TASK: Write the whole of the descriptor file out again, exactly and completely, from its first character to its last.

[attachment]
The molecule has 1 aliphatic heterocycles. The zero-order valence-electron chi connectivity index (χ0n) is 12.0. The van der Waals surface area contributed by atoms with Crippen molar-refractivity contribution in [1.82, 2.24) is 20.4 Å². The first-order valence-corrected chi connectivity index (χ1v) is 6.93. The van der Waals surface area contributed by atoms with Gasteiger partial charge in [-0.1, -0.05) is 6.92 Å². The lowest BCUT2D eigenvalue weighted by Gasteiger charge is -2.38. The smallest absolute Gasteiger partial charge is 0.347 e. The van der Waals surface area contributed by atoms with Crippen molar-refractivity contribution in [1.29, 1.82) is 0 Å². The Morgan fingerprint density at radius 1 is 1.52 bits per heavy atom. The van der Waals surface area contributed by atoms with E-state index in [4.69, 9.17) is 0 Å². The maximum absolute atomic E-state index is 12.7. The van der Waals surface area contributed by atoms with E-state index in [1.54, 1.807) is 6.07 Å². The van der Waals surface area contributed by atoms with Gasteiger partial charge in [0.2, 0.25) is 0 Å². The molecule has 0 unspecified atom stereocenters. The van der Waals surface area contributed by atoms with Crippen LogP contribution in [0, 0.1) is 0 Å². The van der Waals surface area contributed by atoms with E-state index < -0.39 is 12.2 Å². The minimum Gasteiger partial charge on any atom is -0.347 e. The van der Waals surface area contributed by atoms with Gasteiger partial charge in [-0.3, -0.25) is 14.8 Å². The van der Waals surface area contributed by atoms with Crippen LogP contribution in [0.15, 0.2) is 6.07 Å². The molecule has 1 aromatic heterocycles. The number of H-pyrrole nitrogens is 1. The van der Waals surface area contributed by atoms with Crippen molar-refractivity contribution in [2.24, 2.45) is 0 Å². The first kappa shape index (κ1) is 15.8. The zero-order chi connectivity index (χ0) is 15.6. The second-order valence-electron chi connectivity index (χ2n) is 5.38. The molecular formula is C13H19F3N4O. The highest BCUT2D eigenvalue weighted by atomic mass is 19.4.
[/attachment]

The molecule has 1 aliphatic heterocycles. The zero-order valence-electron chi connectivity index (χ0n) is 12.0. The van der Waals surface area contributed by atoms with Crippen molar-refractivity contribution in [1.82, 2.24) is 20.4 Å². The first-order valence-corrected chi connectivity index (χ1v) is 6.93. The van der Waals surface area contributed by atoms with Gasteiger partial charge in [-0.1, -0.05) is 6.92 Å². The lowest BCUT2D eigenvalue weighted by Gasteiger charge is -2.38. The smallest absolute Gasteiger partial charge is 0.347 e. The van der Waals surface area contributed by atoms with Crippen molar-refractivity contribution in [1.29, 1.82) is 0 Å². The Morgan fingerprint density at radius 1 is 1.52 bits per heavy atom. The van der Waals surface area contributed by atoms with E-state index in [4.69, 9.17) is 0 Å². The maximum absolute atomic E-state index is 12.7. The van der Waals surface area contributed by atoms with E-state index in [1.54, 1.807) is 6.07 Å². The van der Waals surface area contributed by atoms with Gasteiger partial charge in [0.2, 0.25) is 0 Å². The molecule has 0 unspecified atom stereocenters. The van der Waals surface area contributed by atoms with Crippen LogP contribution in [0, 0.1) is 0 Å². The van der Waals surface area contributed by atoms with E-state index < -0.39 is 12.2 Å². The minimum Gasteiger partial charge on any atom is -0.347 e. The van der Waals surface area contributed by atoms with Gasteiger partial charge in [-0.3, -0.25) is 14.8 Å². The van der Waals surface area contributed by atoms with Crippen LogP contribution in [0.15, 0.2) is 6.07 Å². The molecule has 1 aromatic heterocycles. The number of H-pyrrole nitrogens is 1. The van der Waals surface area contributed by atoms with Crippen molar-refractivity contribution in [2.24, 2.45) is 0 Å². The first kappa shape index (κ1) is 15.8. The zero-order chi connectivity index (χ0) is 15.6. The second-order valence-electron chi connectivity index (χ2n) is 5.38. The molecular formula is C13H19F3N4O. The highest BCUT2D eigenvalue weighted by atomic mass is 19.4.